20 years since Beckham's famous free-kick
David Beckham still gets goosebumps when he thinks about his most famous goal, scored on this day at Old Trafford 20 years ago.
Manchester United's no. 7 had delivered enough memorable moments in front of the Stretford End to make him an icon, and yet it was in an England shirt, with the same number on his back, that he provided the most celebrated free-kick of his career.
With the Three Lions playing away from Wembley while the stadium was being rebuilt, England were losing 2-1 to Greece and defeat meant Sven Goran-Eriksson's side would be forced into a play-off game against Ukraine in order to reach the 2002 World Cup.
Beckham had taken five free-kicks already - from one of which former-United striker Teddy Sheringham scored England's first goal - but maintained belief when, in the 93rd minute, a final opportunity presented itself.
Remembering the moment two decades on, Beckham posted a video on Instagram showing his reaction as he listened to the radio commentary of Alan Green from that day at the Theatre of Dreams.
"A goal for England now will take them through automatically into the World Cup finals. Beckham to take it, 25 yards out, oh..." Alan Green sighs with anticipation.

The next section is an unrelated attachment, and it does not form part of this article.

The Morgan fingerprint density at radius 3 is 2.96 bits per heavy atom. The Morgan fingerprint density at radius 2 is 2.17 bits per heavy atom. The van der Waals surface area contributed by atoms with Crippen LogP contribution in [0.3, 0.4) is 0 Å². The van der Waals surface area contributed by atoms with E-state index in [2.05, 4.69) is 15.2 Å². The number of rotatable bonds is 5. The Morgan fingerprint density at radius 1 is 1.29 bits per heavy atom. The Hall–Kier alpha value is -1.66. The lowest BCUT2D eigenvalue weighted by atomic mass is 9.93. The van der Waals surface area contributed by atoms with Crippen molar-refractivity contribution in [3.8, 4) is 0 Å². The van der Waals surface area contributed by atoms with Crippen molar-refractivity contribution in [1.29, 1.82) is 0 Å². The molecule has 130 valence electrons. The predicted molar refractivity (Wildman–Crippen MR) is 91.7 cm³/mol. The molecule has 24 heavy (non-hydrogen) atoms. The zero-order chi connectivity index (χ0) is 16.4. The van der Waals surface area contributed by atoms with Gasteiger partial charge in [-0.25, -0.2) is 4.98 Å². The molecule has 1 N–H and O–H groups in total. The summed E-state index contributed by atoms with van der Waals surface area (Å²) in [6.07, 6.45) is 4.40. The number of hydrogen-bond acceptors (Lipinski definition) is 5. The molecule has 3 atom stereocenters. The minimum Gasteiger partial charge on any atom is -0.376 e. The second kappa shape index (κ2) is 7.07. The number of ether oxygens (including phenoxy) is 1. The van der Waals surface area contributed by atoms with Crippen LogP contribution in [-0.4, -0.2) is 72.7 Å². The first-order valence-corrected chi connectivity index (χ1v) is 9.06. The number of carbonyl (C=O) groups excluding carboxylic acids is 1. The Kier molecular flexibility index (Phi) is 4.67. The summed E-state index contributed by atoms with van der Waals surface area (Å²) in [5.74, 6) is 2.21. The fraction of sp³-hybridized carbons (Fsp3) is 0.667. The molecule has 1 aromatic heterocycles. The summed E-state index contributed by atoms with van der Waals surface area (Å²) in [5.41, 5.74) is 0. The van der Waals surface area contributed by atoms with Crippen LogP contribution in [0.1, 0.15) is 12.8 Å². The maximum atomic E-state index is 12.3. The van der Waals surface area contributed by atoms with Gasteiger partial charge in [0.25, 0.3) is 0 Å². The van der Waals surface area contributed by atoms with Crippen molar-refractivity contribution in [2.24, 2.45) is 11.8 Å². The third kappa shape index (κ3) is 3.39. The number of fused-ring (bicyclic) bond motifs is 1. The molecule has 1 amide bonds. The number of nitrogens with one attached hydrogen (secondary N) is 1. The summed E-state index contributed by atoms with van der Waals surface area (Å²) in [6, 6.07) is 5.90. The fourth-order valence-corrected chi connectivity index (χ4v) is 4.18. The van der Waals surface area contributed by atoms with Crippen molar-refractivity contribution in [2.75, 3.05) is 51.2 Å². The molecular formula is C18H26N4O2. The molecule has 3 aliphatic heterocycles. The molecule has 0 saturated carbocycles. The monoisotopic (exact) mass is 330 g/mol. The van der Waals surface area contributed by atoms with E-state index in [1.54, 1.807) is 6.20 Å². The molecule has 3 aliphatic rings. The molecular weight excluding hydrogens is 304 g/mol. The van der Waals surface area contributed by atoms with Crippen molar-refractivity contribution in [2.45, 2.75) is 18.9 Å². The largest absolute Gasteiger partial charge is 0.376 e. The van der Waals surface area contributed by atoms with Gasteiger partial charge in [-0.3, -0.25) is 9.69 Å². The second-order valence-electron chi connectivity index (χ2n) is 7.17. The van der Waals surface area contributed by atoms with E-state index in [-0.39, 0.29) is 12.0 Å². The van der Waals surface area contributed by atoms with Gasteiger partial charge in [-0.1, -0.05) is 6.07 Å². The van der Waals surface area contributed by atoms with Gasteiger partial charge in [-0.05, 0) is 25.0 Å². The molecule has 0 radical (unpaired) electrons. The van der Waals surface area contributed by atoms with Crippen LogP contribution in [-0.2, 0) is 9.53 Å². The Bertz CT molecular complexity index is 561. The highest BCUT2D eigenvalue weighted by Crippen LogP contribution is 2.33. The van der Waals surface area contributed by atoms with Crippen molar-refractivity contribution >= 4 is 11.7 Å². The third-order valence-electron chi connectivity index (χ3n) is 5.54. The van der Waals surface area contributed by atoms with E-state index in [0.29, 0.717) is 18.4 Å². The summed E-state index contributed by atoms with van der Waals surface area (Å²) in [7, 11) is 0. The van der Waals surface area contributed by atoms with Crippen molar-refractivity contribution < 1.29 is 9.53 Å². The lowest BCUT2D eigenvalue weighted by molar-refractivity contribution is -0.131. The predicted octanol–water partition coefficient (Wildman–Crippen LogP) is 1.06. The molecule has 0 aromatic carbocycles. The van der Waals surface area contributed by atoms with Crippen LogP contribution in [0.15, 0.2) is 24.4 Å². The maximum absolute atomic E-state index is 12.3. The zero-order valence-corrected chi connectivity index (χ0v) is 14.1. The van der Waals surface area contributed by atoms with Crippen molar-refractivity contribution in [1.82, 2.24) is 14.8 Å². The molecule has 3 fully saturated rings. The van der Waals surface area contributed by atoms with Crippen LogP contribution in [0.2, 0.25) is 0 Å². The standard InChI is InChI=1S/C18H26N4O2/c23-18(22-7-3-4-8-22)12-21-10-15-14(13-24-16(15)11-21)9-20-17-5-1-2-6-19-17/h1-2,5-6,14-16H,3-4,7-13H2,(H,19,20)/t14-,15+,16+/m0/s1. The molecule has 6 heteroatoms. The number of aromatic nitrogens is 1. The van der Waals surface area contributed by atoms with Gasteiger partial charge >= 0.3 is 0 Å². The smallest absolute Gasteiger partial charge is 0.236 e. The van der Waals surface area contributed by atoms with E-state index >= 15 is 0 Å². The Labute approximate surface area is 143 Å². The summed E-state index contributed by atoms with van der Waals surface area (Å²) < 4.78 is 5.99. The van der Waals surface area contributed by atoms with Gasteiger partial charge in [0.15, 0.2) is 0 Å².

"Captain Beckham, waits. Beckham comes forward, right-footed, up over the wall, and into the net, David Beckham has done it! It had to be Beckham - England's Man of the Match!"
"20 years ago today and my first time listening to this commentary..." Beckham wrote on Instagram.
"To represent my country, to captain my country, to score a goal for the fans, and to do it all at Old Trafford..."
Beckham told Sportsmail that he still gets "goosebumps when I think about it, talk about it, watch it, it was just a special moment."
"That moment was redemption for what had happened because up until then there was always that cloud around the sending off [Beckham had seen red against Argentina at the 1998 World Cup]. I felt that the real England fans and the fans that disliked me for a few years, all of a sudden were like "okay, that's it, we can move on now".